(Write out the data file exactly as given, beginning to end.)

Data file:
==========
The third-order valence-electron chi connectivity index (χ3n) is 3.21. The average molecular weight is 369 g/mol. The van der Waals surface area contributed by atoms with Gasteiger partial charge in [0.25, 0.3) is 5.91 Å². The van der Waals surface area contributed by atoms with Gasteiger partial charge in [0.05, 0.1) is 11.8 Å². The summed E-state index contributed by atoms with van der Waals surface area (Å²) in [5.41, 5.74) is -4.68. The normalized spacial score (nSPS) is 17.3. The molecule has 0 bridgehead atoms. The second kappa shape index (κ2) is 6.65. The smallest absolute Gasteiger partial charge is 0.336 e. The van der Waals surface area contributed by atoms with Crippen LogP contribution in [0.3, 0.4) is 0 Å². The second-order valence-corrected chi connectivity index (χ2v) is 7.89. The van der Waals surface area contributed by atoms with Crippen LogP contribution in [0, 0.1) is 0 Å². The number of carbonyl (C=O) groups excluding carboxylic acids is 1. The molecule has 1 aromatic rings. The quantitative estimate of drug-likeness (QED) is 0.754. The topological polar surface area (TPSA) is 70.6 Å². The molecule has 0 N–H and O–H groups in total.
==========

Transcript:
The third-order valence-electron chi connectivity index (χ3n) is 3.21. The average molecular weight is 369 g/mol. The van der Waals surface area contributed by atoms with Gasteiger partial charge in [0.25, 0.3) is 5.91 Å². The van der Waals surface area contributed by atoms with Gasteiger partial charge in [0.05, 0.1) is 11.8 Å². The summed E-state index contributed by atoms with van der Waals surface area (Å²) in [5.41, 5.74) is -4.68. The normalized spacial score (nSPS) is 17.3. The molecule has 0 bridgehead atoms. The second kappa shape index (κ2) is 6.65. The smallest absolute Gasteiger partial charge is 0.336 e. The van der Waals surface area contributed by atoms with Crippen LogP contribution in [0.3, 0.4) is 0 Å². The second-order valence-corrected chi connectivity index (χ2v) is 7.89. The van der Waals surface area contributed by atoms with Crippen LogP contribution in [0, 0.1) is 0 Å². The number of carbonyl (C=O) groups excluding carboxylic acids is 1. The molecule has 1 aromatic rings. The quantitative estimate of drug-likeness (QED) is 0.754. The topological polar surface area (TPSA) is 70.6 Å². The molecule has 0 N–H and O–H groups in total.